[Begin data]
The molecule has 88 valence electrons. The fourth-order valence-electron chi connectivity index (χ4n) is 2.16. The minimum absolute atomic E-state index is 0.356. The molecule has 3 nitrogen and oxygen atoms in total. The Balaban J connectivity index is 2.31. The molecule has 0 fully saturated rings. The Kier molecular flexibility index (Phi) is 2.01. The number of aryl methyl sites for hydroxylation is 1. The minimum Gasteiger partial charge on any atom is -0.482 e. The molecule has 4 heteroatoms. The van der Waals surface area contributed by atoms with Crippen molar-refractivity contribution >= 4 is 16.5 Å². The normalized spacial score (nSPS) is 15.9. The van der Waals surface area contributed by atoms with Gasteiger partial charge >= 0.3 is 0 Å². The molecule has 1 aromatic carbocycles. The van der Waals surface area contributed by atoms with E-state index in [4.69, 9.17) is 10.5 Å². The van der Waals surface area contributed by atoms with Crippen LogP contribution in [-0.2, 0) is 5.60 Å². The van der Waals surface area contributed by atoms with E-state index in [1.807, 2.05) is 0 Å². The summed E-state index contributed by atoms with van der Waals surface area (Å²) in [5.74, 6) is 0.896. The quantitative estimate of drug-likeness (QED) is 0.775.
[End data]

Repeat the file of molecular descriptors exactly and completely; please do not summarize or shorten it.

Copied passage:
The molecule has 88 valence electrons. The fourth-order valence-electron chi connectivity index (χ4n) is 2.16. The minimum absolute atomic E-state index is 0.356. The molecule has 3 nitrogen and oxygen atoms in total. The Balaban J connectivity index is 2.31. The molecule has 0 fully saturated rings. The Kier molecular flexibility index (Phi) is 2.01. The number of aryl methyl sites for hydroxylation is 1. The minimum Gasteiger partial charge on any atom is -0.482 e. The molecule has 4 heteroatoms. The van der Waals surface area contributed by atoms with Crippen molar-refractivity contribution >= 4 is 16.5 Å². The normalized spacial score (nSPS) is 15.9. The van der Waals surface area contributed by atoms with Gasteiger partial charge >= 0.3 is 0 Å². The molecule has 1 aromatic carbocycles. The van der Waals surface area contributed by atoms with E-state index in [4.69, 9.17) is 10.5 Å². The van der Waals surface area contributed by atoms with Crippen LogP contribution in [-0.2, 0) is 5.60 Å². The van der Waals surface area contributed by atoms with E-state index in [1.807, 2.05) is 0 Å². The summed E-state index contributed by atoms with van der Waals surface area (Å²) in [5.74, 6) is 0.896. The quantitative estimate of drug-likeness (QED) is 0.775.